Is the new standard for writing equivalent to Level 5?

Shareen Mayers reveals why the new writing standard might not be as scary as we had expected …

After much anticipation, the long-awaited writing exemplification materials were published a few weeks ago. For some, the expectation of the materials seemed more like the equivalent of the old Level 5, and many teachers (but not all) were very anxious about this. I am hoping to put you at ease by demonstrating that the new standard might not be as high as Level 5. While the use of punctuation (e.g. semi-colons, brackets, etc) and some sentence structures are clearly Level 5, pupils need to use semi-colons in a list and not for two independent clauses to be at the expected standard. I am pleased about this because teaching the wider usage of semi-colons and expecting all pupils to use this in their writing is a real challenge.

Key issue

Within the writing exemplification collection of work, there are two examples of writing at the expected standard – Morgan and Leigh. The examples from Leigh have caused the most controversy because Leigh is clearly a borderline pupil. Leigh is using some aspects of the ‘greater depth’ standard but has too many gaps to be given that standard. However, Morgan isn’t working at the greater depth standard at all but is still being given exactly the same standard as Leigh. It is like comparing a good school and a good school with outstanding features – both are still ‘good’ schools. Continue reading →

Useful links

Useful links and websites for assessment information and support:

Department for Education
Schools Week
The Key

Useful documents:

The Commission on Assessment Without Levels Report

Exemplification materials from the DfE:

Blogs about primary assessment:

Micheal Tidd’s Ramblings of  Teacher 

Peter Richardson

Interim frameworks for teacher assessment at the end of key stage 1 and 2: now published

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Interim frameworks for teacher assessment at the end of key stage 1 and 2: now published

Following the removal of teacher assessment levels, statutory interim frameworks have been developed to support teachers in making robust and accurate judgements for pupils at the end of key stage 1  and 2 in 2016.

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Performance Descriptors – what they will mean for me and my school

Thank you to Michael Dillon, Head Teacher at Kew Riverside Primary School for this guest post

I recently attended our Local Authority’s (Richmond & Kingston) annual Assessment and Learning Conference, which is always well organised and extremely informative.  Throughout the day there were several excellent speakers and presentations, including South Farnham School[1], the Institute of Education and the assessment consultant and writer Shirley Clarke[2].

However, what was particularly interesting this year, was the presentation by the Standards & Teaching Agency of the draft Performance Descriptors for Key Stage 1 and 2 teacher assessment.  I know that all my colleagues found the information really useful, especially as it was coming directly from the STA.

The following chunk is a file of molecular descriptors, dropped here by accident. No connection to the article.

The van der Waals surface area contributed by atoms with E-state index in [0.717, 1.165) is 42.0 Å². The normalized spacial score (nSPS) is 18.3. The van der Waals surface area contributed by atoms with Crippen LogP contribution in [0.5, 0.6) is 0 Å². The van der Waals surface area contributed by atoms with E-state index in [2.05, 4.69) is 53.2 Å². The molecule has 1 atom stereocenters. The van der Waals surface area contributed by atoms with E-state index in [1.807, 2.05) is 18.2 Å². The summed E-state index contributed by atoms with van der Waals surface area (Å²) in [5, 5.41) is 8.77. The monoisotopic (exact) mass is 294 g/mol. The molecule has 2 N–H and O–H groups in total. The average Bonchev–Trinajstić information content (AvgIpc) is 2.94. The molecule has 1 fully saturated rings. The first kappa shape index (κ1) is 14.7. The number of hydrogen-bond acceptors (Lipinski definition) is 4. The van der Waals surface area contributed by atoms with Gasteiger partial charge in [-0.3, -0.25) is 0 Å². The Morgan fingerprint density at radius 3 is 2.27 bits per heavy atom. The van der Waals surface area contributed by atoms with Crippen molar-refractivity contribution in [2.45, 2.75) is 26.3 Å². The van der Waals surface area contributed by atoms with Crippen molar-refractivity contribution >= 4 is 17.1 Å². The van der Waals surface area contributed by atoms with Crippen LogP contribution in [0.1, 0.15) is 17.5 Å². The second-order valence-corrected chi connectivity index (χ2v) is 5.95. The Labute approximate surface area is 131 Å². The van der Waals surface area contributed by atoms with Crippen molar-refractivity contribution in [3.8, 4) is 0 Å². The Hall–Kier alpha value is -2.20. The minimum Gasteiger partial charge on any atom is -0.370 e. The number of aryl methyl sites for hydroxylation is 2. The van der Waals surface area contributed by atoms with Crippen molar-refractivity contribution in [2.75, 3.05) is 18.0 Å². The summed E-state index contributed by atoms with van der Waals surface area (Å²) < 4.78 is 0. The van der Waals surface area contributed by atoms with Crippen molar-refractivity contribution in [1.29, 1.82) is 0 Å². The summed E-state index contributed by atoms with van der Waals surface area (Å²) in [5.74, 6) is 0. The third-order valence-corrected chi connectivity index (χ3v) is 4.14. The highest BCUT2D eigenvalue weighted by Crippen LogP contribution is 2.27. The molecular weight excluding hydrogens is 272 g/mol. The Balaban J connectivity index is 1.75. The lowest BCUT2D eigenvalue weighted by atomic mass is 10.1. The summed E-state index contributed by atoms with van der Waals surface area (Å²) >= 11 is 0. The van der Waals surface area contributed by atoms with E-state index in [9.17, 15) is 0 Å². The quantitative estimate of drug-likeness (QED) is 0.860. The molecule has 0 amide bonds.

As you are no doubt are aware these have recently been published and are open for consultation until 18th December 2014.  These will eventually become the new indicators by which performance will be measured for Y2 and Y6.

So what does this mean in practical terms for us in school?  Well, I will be spending the rest of the academic year reviewing our whole school assessment policy.

I know the Performance Descriptors are still in consultation, but we will start with using our next INSET day (January 2015) to read them in more detail and take the opportunity to review them against our curriculum, particularly for Y2 and Y6.  We will also discuss different options available to describe performance.  Finally, and to be honest, most importantly, we will begin to review our assessment culture, assessment principles and what is actually happening in the classroom (our procedures).  Our initial focus will be the quality of the marking in children’s books, including evidence of peer and self assessment. Continue reading →

Statutory teacher assessment requirements from 2016

As well as stressing the importance of ongoing formative and summative teacher assessment, the DfE Reforming assessment and accountability for primary schools document also provides details of the statutory National Curriculum teacher assessments that will take place from summer 2016.

Key Stage 1

The subjects for which there will be statutory teachers assessment at Key Stage 1 are shown in the table below.

Subject Additional information
Reading TA informed by test scores
Writing TA informed by test score for GPS
Speaking and listening
Grammar, punctuation and spelling
Mathematics TA informed by test scores
Science

This is similar to current requirements but with the addition of teacher assessment of grammar, punctuation and spelling. Instead of a National Curriculum level, teachers will report teacher assessment results by deciding which new performance descriptor each pupil best meets.

Continue reading →